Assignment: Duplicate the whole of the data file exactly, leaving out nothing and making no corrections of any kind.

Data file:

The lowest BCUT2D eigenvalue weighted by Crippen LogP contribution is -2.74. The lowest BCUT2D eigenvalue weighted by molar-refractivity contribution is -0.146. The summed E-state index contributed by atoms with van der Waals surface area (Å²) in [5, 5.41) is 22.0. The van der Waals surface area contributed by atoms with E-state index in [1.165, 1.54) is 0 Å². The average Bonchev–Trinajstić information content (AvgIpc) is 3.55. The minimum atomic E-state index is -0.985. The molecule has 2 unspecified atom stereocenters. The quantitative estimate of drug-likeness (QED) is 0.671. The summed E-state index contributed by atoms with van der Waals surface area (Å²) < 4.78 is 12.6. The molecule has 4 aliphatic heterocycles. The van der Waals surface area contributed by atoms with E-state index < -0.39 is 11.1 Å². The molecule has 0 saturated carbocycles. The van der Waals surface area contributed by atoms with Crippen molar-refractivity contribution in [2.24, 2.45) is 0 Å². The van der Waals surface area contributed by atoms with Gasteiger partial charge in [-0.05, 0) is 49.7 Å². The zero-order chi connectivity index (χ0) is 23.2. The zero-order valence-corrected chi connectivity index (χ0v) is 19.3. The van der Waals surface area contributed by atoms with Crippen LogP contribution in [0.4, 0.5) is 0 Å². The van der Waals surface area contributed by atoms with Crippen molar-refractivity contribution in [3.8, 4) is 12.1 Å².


The lowest BCUT2D eigenvalue weighted by Crippen LogP contribution is -2.74. The lowest BCUT2D eigenvalue weighted by molar-refractivity contribution is -0.146. The summed E-state index contributed by atoms with van der Waals surface area (Å²) in [5, 5.41) is 22.0. The van der Waals surface area contributed by atoms with E-state index in [1.165, 1.54) is 0 Å². The average Bonchev–Trinajstić information content (AvgIpc) is 3.55. The minimum atomic E-state index is -0.985. The molecule has 2 unspecified atom stereocenters. The quantitative estimate of drug-likeness (QED) is 0.671. The summed E-state index contributed by atoms with van der Waals surface area (Å²) < 4.78 is 12.6. The molecule has 4 aliphatic heterocycles. The van der Waals surface area contributed by atoms with E-state index < -0.39 is 11.1 Å². The molecule has 0 saturated carbocycles. The van der Waals surface area contributed by atoms with Crippen molar-refractivity contribution in [2.24, 2.45) is 0 Å². The van der Waals surface area contributed by atoms with Gasteiger partial charge in [-0.05, 0) is 49.7 Å². The zero-order chi connectivity index (χ0) is 23.2. The zero-order valence-corrected chi connectivity index (χ0v) is 19.3. The van der Waals surface area contributed by atoms with Crippen LogP contribution in [0.4, 0.5) is 0 Å². The van der Waals surface area contributed by atoms with Crippen molar-refractivity contribution in [3.8, 4) is 12.1 Å².